I was raised in a Farm Bureau family, so I have been a Farm Bureau member all my life. (However, I officially paid my own membership 15 years ago.) My great grandfather was a charter member of Waukesha County Farm Bureau. My grandfather was a board member for more years then I could count at the time. My dad was the state young farmer chair and an active member of the Waukesha County Farm Bureau board until he moved to Taylor County and joined that board.
To say Farm Bureau is a family tradition is an understatement. When I married and moved to Medford, we were asked by the president of Taylor County Farm Bureau to be the Young Farmer and Agriculturist program chairs.
Those that know me well understand that I am very quiet, hate large crowds and would prefer an under the radar lifestyle. Luckily, my wife took up the challenge and continued our Farm Bureau tradition. For nine years I have watched as she went from the YFA chair to the county president. She competed in the Discussion Meet and filled out the application for the Achievement Award. In 2011, Cheri and I were awarded the YFA Achievement Award. It was standing on that stage that my Farm Bureau involvement truly began. A few short weeks later, we were in Hawaii competing in the American Farm Bureau contest.
Fast forward a few years to our YFA leadership trip to Washington, D.C. I used to think speaking up was pointless. I assumed everyone felt the same way I felt about the issues at hand, someone else was bound to speak on the topic and I wouldn’t have to, RIGHT? As a group we discussed who would bring up what hot button topic with the legislators. After Jim Holte introduced the group to each legislator, awkward silence followed. I figured I was here, the time is now, so I stood up and started the conversation, in every office. During this experience I became more interested and it was that spark that started the fire.
When we got home from that trip I joined our county fair’s market animal show and sale committee. My oldest son was about to show and sell his first swine project. So I thought what the heck, when you don’t agree with the rules you join the committee and change the rules. The meetings were long and so off-topic that I hated them. There was no parliamentary procedure used, and we lacked a leader who wasn’t a dictator. I went from the pain-in-the-butt on the committee (who would require a motion to move forward) to the vice chair in one year. Our meetings went from a drag-down, screaming across the table, embarrassing mess; to an organized, still controversial but worthwhile meeting. I realized that if I could influence that committee, I could do Farm Bureau’s Discussion Meet.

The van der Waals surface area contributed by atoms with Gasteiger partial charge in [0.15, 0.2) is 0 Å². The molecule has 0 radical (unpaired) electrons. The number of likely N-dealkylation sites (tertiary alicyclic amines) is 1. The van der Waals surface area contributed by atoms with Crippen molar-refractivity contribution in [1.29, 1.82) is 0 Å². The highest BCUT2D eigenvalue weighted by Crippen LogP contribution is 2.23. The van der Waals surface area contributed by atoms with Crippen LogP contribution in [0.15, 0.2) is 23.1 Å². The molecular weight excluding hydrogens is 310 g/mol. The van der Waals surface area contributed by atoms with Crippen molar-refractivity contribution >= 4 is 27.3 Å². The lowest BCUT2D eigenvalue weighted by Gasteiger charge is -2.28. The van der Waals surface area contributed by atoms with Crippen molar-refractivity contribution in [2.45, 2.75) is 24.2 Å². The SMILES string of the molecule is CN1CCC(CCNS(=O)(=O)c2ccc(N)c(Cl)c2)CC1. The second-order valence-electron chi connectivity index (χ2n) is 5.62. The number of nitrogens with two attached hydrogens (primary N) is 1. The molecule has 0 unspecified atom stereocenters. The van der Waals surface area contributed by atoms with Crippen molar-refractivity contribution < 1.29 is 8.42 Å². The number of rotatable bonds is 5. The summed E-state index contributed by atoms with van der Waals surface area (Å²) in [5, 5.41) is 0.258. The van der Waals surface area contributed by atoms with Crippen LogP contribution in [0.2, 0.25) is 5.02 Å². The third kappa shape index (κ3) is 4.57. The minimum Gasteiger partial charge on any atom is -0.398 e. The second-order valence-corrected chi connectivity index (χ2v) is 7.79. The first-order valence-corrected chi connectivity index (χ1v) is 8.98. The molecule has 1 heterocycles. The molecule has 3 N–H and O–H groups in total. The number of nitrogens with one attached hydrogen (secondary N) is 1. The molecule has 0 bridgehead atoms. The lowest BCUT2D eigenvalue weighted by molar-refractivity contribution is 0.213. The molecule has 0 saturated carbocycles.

The following year I was all excited to compete. Until the schedule came out and it was at 4:30 p.m., not a good time for this dairy farmer. So instead, at our county’s annual meeting I ran for county delegate. I was elected as a delegate, and for the first time in years I didn’t leave on Sunday afternoon from the state Annual Meeting. From there I was recommended for the District 8 Policy Development Committee, for a two-year service. Last August, at the District 8 Discussion Meet, I advanced along with my wife and another contestant to the state competition. I studied and researched before the Annual Meeting, but mostly my goal was to feel more comfortable with talking in public. When I advanced to the round of 8, I was shocked. I competed again thinking there is no chance I will go on, I hate talking in public.
I was standing in the silent area auction when a young lady came up to me and congratulated me for moving on to the final 4. I dismissed the thought and told her they were not announcing that until that night’s meal. Cheri suggested that I check the event’s mobile app and low and behold there was my name!
My initial reaction was I want to go home. You could have knocked me over with a feather I was so shocked. I went to work talking to our fellow Farm Bureau members who had the knowledge and experiences with high capacity wells that you can’t find on the Internet or any book on the shelf. They had the real life experiences and involvement that I lacked. They were living the topic of balancing water needs. I didn’t get much sleep that night, my wife can attest to that, and at 4:30 a.m. I took a long walk because my brain would not shut off.
During my walk I came across the banner with the Farm Bureau motto: ‘A Voice for Famers. A Vision for Agriculture.’ I had used that motto during my closing statement at every Discussion Meet I had competed in, but it wasn’t until that moment, in my sleepless state, that I realized I got my voice from Farm Bureau.
I challenge all of you to find your voice, to take a stand on the platform Farm Bureau gives to make a difference and let your voice be heard. It’s like I said in every opening statement, “Unless someone like you cares a whole awful lot, nothing is going to get better.”
Ryan Klussendorf owns and operates a 100-grass based dairy with his wife Cheri. He attended UW-Madison’s Farm & Industry Short Course. Ryan and Cheri have three sons: Kale, Owen and Max. Cheri and Ryan are former Achievement Award winners.